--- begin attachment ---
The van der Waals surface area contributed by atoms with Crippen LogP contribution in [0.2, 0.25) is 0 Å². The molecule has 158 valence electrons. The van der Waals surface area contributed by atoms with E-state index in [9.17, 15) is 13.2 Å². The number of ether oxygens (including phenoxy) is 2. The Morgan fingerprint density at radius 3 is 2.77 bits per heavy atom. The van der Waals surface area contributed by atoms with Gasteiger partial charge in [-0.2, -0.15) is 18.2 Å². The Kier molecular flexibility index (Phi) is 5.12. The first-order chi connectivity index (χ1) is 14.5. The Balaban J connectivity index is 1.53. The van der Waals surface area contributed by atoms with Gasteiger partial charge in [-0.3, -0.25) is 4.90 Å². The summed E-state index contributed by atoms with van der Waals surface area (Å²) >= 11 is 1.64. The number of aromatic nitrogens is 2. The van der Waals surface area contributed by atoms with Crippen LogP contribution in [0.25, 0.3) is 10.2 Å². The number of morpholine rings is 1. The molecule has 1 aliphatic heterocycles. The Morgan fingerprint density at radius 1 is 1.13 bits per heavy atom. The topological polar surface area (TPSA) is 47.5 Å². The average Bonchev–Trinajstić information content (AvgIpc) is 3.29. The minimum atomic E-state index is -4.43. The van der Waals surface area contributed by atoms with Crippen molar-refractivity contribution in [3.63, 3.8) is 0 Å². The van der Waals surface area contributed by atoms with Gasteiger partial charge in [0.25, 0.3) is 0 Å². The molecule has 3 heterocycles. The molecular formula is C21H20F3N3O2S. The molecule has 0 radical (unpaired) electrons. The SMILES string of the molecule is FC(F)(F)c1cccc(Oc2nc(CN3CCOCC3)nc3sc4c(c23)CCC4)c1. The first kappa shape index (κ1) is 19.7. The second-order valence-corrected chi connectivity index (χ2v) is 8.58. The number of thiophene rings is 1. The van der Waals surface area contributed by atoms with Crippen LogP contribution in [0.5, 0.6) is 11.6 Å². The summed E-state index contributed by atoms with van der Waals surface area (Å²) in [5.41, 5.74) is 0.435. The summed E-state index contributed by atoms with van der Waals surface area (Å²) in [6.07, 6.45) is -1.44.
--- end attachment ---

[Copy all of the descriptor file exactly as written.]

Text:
The van der Waals surface area contributed by atoms with Crippen LogP contribution in [0.2, 0.25) is 0 Å². The molecule has 158 valence electrons. The van der Waals surface area contributed by atoms with E-state index in [9.17, 15) is 13.2 Å². The number of ether oxygens (including phenoxy) is 2. The Morgan fingerprint density at radius 3 is 2.77 bits per heavy atom. The van der Waals surface area contributed by atoms with Gasteiger partial charge in [-0.2, -0.15) is 18.2 Å². The Kier molecular flexibility index (Phi) is 5.12. The first-order chi connectivity index (χ1) is 14.5. The Balaban J connectivity index is 1.53. The van der Waals surface area contributed by atoms with Gasteiger partial charge in [-0.3, -0.25) is 4.90 Å². The summed E-state index contributed by atoms with van der Waals surface area (Å²) >= 11 is 1.64. The number of aromatic nitrogens is 2. The van der Waals surface area contributed by atoms with Crippen LogP contribution in [0.25, 0.3) is 10.2 Å². The number of morpholine rings is 1. The molecule has 1 aliphatic heterocycles. The Morgan fingerprint density at radius 1 is 1.13 bits per heavy atom. The topological polar surface area (TPSA) is 47.5 Å². The average Bonchev–Trinajstić information content (AvgIpc) is 3.29. The minimum atomic E-state index is -4.43. The van der Waals surface area contributed by atoms with Crippen molar-refractivity contribution in [3.63, 3.8) is 0 Å². The van der Waals surface area contributed by atoms with Gasteiger partial charge in [0.25, 0.3) is 0 Å². The molecule has 3 heterocycles. The molecular formula is C21H20F3N3O2S. The molecule has 0 radical (unpaired) electrons. The SMILES string of the molecule is FC(F)(F)c1cccc(Oc2nc(CN3CCOCC3)nc3sc4c(c23)CCC4)c1. The first kappa shape index (κ1) is 19.7. The second-order valence-corrected chi connectivity index (χ2v) is 8.58. The number of thiophene rings is 1. The van der Waals surface area contributed by atoms with Crippen LogP contribution in [0.5, 0.6) is 11.6 Å². The summed E-state index contributed by atoms with van der Waals surface area (Å²) in [5.41, 5.74) is 0.435. The summed E-state index contributed by atoms with van der Waals surface area (Å²) in [6.07, 6.45) is -1.44.